Where can I find detailed practice related information and resources?
The AAA website
was rebuilt and updated in 2018. Important resources are readily available at www.aaa.ab.ca
. The Architects Act
, General Regulation, Bylaws and Code of Ethics can be found on the 'Our Ethics and Legislation' page
All regularly updated Practice FAQ’s
, Practice Advisories
, Practice Bulletins
and a variety of other documents can also be found on our website, including the Alberta Building Code Schedules A, B and C
, the LID Document 10 Agreement and the CAA Fee Schedule
. All of these documents can be downloaded, printed and kept for reference.
In addition, the RAIC Canadian Handbook of Practice (CHOP)
is an excellent general resource for practitioners and a new updated version became available via free download to members in 2020. RAIC contract documents and guides for their use are available on the RAIC website
Many general practice topics, particularly about loss control and insurance are available directly from your insurer who is always available to address questions about coverage and where to find loss control advice, bulletins and online courses. Finally, using your legal counsel as a resource to assist in reviewing documents and contracts is always recommended good practice.
Assignment of Copyright and Moral Rights
A client wants copyright and moral rights to my work on a new project. Can they do this?
Copyright and moral rights are vested under federal statute and that right cannot by default be taken by others. However, it is within your right to assign copyright under contract between a client and/or another party if necessary or desired. Thus far, no suitable reasons have ever been provided to this association that justify relinquishing an authorized entity’s copyright or moral rights. An alternative consideration may be a license agreement that provides unfettered use of copyrighted material to a client for specific purposes without relinquishing copyright and moral rights, per se. This licensing arrangement (including a generic agreement template) is explained in detail in the RAIC Canadian Handbook of Practice (CHOP). AAA recommends the use of this alternative measure, when necessary, to protect both the public interest and the inherent rights of an authorized entity.
Refer to Practice Bulletin PB-17 | Copyright and Intellectual Property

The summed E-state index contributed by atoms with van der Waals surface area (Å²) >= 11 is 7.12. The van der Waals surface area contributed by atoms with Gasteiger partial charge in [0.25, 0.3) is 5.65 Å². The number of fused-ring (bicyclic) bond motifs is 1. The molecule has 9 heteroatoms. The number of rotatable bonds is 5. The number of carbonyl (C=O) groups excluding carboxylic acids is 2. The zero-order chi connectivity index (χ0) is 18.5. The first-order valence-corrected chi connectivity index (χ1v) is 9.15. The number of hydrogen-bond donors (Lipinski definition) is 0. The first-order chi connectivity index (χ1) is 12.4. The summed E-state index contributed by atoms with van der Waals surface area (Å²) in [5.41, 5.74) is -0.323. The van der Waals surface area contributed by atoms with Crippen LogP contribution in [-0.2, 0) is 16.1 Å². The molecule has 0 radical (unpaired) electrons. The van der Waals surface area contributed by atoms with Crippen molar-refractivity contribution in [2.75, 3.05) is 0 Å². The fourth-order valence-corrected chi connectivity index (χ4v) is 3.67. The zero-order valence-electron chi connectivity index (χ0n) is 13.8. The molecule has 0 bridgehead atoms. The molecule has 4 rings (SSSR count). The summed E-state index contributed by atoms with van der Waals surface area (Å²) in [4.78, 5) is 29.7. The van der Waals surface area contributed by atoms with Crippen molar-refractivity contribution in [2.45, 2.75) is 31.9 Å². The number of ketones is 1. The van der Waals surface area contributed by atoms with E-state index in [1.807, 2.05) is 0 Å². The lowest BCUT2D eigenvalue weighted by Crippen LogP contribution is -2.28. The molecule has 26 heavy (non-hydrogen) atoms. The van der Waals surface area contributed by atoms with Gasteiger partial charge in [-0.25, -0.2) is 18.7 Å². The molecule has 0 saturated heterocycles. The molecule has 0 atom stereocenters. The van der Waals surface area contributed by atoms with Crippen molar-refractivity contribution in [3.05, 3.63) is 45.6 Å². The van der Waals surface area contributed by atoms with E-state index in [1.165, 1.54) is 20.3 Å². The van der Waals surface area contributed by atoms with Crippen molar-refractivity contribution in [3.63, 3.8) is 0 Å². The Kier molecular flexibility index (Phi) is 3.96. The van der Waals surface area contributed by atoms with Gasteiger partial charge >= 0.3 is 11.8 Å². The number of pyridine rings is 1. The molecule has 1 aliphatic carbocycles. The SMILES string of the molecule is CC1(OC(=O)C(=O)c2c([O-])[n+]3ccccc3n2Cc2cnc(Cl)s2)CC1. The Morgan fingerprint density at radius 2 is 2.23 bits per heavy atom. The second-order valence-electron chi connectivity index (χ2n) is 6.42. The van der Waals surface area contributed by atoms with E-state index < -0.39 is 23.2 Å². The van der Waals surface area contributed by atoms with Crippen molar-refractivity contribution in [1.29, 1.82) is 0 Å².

for more detailed information.
Copyright - Unauthorized Use of Documents
I have discovered another architect is using my drawings on a project I did a year ago that did not proceed. What are my rights?
If you have not given specific written permission for the use of your documents to the user, your rights under federal statute apply inasmuch as you are able to take steps (legal or otherwise) to prevent the architect from using and copying your documents. It is also recommended that in exercising these rights, you explicitly confirm to the user that you accept no liability whatsoever for this unauthorized use and, further, that non-compliance could result in your seeking legal advice for registering a court injunction against the user.
Further details can be found in Practice Bulletin PB-17 | Copyright and Intellectual Property
I have been invited to participate in a formal design build competition by a builder in response to an RFP. He says he will pay me if we win the project. Does the AAA have any rules about how I should participate?
This is neither recommended nor considered good professional practice. Practice Bulletin PB-27 | Providing Design Services During Project Procurement
provides extensive details and clear advice as to risks and what is considered unprofessional conduct in this regard.
The intent of the bulletin is to warn against the provision of services by an authorized entity without a written agreement that identifies both a method of determining a fee or other consideration and a description of the work to be provided for that fee in accordance with Section 41 of the Architects Act
Disputes and Duty of Care
I am in the middle of a dispute with an unreasonable client who is threatening to replace me with another architect friend of his if I don’t approve deficient work done by his contractor. His demands are serious and I believe are in breach of our agreement and our duty of care; but he is unwilling to sit down and negotiate a solution. We are at an impasse. Others are relying on me and I don’t know what I can or should do. What is your advice?
The AAA always recommends that parties to a dispute meet with the purpose of finding a mutually beneficial solution to whatever problem is at hand. That said, sometimes a client does not understand or accept the gravity of providing an ethical professional service.